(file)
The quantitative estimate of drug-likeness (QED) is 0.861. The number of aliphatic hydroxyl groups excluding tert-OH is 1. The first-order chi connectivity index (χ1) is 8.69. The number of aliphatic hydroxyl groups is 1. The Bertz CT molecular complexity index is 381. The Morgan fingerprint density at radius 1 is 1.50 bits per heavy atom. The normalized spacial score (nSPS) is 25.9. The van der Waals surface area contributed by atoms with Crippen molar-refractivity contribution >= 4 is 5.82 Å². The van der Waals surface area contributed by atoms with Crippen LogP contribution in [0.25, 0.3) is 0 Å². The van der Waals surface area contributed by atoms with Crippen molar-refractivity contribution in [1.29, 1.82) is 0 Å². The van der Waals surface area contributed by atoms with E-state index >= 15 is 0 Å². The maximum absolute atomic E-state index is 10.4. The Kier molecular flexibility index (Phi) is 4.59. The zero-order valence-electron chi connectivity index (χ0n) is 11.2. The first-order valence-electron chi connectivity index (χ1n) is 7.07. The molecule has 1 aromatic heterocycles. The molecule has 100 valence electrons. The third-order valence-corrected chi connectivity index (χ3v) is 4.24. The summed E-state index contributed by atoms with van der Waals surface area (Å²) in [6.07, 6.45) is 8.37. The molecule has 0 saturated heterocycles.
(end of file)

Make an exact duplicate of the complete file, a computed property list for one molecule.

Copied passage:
The quantitative estimate of drug-likeness (QED) is 0.861. The number of aliphatic hydroxyl groups excluding tert-OH is 1. The first-order chi connectivity index (χ1) is 8.69. The number of aliphatic hydroxyl groups is 1. The Bertz CT molecular complexity index is 381. The Morgan fingerprint density at radius 1 is 1.50 bits per heavy atom. The normalized spacial score (nSPS) is 25.9. The van der Waals surface area contributed by atoms with Crippen molar-refractivity contribution >= 4 is 5.82 Å². The van der Waals surface area contributed by atoms with Crippen LogP contribution in [0.25, 0.3) is 0 Å². The van der Waals surface area contributed by atoms with Crippen molar-refractivity contribution in [1.29, 1.82) is 0 Å². The van der Waals surface area contributed by atoms with E-state index >= 15 is 0 Å². The maximum absolute atomic E-state index is 10.4. The Kier molecular flexibility index (Phi) is 4.59. The zero-order valence-electron chi connectivity index (χ0n) is 11.2. The first-order valence-electron chi connectivity index (χ1n) is 7.07. The molecule has 1 aromatic heterocycles. The molecule has 100 valence electrons. The third-order valence-corrected chi connectivity index (χ3v) is 4.24. The summed E-state index contributed by atoms with van der Waals surface area (Å²) in [6.07, 6.45) is 8.37. The molecule has 0 saturated heterocycles.